Many people find the discussion about racism, sexism, and homophobia uncomfortable. They find it uncomfortable because they don’t know how to approach the conversation. They are the conversations we need to have, yet no one is having them.

How do you summarise hundreds of years of slavery and segregation, in a single conversation? How do you summarise that society was built by men, for only, the succession of men? How do you summarise the daily ongoing unlawful beatings and executions of an innocent persons just because of who they love or what they believe in, into one conversation?

Well one conversation is the start of it, we need to speak out against every discriminatory act we see or hear; we need to inform the new generation of the past so they can prevent it in the future and we need to vote for who we put in power based on not what they can do for us but the opportunities that the leaders can provide for us all to succeed.

So, I will start the conversation, and I will start it with Anne Frank.

There is no way to sum up the horrors this young girl, from only 13 years of age, went through. She was forced to mature, give up her hopes and dreams (although she refused to as she still aspired to become a published author), leave her old life behind and mature quicker than her non-Jewish peers; her survival depended on it.

How did we breed so much hatred into the world to push fear into young children’s hearts such as Anne Frank just for something as simple as their beliefs or the colour of their skin?

School shootings, homicides, targeted killings, mass murder of a certain persons and even things as ‘simple’ as a joke about all Muslims being terrorists. All these acts are scornful. All these acts, no matter how the law judges them and perceives some worse than others stem from the same thing: hate.

But where did this hate come from? Are humans just born with hate in their hearts? No.

Being misinformed from a young age can influence an adult’s opinion strongly. Not seeing the bigger picture can mean you do not see the picture at all. Ignorance and naivety have been the human race’s enemy from the beginning, the only way to stop it is at its roots, through a child.

We need to discuss these topics with one another especially with the new generation. We need to ensure the new generation do not turn a blind eye to prejudice like our ancestors before us had previously done. In the UK, slavery is taught as if it was a minor part in history and not as a defining moment of society, it is simply forgotten about and only taught to the younger years when schools should inform everyone of racism. If we can re-inform the young minds of the world with the right information on how to treat others fairly and respect them and their decisions, then we have a chance to abolish prejudice.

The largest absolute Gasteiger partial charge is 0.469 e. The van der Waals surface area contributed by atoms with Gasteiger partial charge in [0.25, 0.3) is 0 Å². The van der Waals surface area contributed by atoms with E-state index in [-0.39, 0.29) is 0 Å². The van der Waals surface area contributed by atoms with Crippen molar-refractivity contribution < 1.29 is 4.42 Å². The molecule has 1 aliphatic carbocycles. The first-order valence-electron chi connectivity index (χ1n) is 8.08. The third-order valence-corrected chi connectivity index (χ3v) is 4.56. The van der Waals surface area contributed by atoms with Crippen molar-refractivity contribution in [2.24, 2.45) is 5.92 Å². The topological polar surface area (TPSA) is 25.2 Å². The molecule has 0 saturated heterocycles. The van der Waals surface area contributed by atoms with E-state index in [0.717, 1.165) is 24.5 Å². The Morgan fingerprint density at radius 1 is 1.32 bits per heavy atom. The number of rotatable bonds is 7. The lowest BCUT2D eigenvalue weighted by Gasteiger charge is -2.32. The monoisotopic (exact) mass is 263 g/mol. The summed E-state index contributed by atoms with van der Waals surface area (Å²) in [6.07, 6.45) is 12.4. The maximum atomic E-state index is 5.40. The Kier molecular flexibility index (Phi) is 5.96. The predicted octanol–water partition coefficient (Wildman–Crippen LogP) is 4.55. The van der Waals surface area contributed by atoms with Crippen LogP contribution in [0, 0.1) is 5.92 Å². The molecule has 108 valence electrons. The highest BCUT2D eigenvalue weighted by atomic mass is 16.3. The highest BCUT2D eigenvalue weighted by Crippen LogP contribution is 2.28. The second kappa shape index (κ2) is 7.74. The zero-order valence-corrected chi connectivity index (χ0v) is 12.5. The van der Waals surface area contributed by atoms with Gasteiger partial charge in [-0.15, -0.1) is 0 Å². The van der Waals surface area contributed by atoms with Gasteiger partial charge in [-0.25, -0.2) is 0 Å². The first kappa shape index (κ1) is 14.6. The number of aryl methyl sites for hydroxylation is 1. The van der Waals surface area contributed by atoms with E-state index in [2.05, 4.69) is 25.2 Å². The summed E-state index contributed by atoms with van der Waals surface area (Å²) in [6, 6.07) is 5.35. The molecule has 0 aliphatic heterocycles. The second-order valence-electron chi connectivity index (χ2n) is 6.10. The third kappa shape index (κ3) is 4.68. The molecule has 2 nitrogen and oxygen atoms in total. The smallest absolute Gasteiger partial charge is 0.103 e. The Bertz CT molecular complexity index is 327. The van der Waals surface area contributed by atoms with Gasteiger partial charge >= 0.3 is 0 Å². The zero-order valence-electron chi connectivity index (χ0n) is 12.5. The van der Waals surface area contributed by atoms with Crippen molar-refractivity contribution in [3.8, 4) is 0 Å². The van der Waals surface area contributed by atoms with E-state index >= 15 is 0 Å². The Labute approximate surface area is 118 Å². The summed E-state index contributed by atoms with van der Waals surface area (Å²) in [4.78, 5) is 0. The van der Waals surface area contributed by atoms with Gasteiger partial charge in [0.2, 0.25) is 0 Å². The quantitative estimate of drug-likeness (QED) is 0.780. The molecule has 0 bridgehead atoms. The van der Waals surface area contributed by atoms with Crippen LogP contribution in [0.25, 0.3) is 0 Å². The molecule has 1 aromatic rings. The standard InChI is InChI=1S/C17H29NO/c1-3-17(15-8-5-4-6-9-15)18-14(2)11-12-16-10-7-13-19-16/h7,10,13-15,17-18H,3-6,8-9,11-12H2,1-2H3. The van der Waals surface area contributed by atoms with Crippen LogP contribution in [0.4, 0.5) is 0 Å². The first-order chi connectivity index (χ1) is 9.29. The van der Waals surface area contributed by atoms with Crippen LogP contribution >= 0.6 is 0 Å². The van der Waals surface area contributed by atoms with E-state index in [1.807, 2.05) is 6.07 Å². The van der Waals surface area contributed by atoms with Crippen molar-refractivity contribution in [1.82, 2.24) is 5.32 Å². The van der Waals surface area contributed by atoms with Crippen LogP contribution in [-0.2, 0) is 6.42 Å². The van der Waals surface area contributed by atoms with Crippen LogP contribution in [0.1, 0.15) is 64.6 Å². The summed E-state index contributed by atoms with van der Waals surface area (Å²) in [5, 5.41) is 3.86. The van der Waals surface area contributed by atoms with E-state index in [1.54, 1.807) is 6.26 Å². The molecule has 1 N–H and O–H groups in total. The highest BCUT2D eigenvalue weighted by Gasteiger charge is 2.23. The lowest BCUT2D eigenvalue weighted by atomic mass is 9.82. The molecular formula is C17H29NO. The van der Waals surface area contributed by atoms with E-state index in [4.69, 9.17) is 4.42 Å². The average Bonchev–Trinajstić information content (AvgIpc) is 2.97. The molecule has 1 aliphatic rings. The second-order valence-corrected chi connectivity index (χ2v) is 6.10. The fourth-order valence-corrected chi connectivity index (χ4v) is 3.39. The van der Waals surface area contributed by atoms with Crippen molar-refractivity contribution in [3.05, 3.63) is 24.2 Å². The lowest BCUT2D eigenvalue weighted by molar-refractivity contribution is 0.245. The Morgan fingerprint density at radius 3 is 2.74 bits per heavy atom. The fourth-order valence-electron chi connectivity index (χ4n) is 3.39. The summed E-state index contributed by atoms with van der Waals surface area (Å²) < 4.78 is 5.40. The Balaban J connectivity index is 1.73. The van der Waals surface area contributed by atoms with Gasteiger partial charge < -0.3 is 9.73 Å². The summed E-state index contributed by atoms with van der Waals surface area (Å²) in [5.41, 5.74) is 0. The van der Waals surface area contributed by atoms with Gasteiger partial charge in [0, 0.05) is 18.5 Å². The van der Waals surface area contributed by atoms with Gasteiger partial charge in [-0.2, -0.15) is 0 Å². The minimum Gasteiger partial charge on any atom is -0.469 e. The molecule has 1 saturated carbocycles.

In an ideal world there would be equality, fairness, and benevolence. We would be accepted for who we are, and all our ‘flaws’ would be embraced, we would help each other when going through hard situations and we would celebrate others success. Spreading a little kindness to the people we meet can not only benefit them but also us. Research suggests that being kind to others can not only benefit them but also make us feel happier. So, by spreading kindness it not only creates a kinder world but a happier one. One where people are equal, and everyone is free from expectations and everyone can be themselves.

However, we are far from that point, the change I would like to see is tolerance. We need a fair and permissive attitude towards other opinions, beliefs, racial and ethnic origins. No one should feel like they are less than others and develop feelings of anxiety. No one deserves to go through what Anne Frank and countless of other Jews went through. No one deserves to feel hopeless, and nobody should feel guilty for who they are. Discrimination can destroy someone’s self-worth and put them into a depressed state where they feel alone.

In the world there are always opposites. Yin and Yang, Fire and Water, never and always; hate and love. If there is enough hate in the world to fuel violent acts of terrorism, then where is its opposite? Where is the love?

Love is just as powerful as hate and if we can get enough people to spread their love to others then maybe it can replace hate. Instead of the constant news of violent outbreaks, we could hear about how all different types of people came together to build a new system that works off merit rather than class, and status.

Anne Frank once wrote ‘Look at how a single candle can both defy and define the darkness’, in this she teaches us a lesson, by spreading love, courage and fairness we can help people differentiate between right and wrong whilst also fighting against the injustice throughout the world. Covid-19 has stopped society in its tracks, and it has showed many of us the importance of checking in on others even just for a simple ‘Hello, how are you?’

Today, I would like everyone who reads this to bring a smile to someone’s face, whether that be a stranger or someone in your family and ask them to pass the smile on. This year has brought on some sad and some meaningful times, the virus has broken society apart but gave us a chance to fill the world with even more love. The Black Lives Matter movement is being given more publicity than ever before as we as a community, black and white, fight for justice.

Together we can create a world where fear and hate have no place, Thank you.


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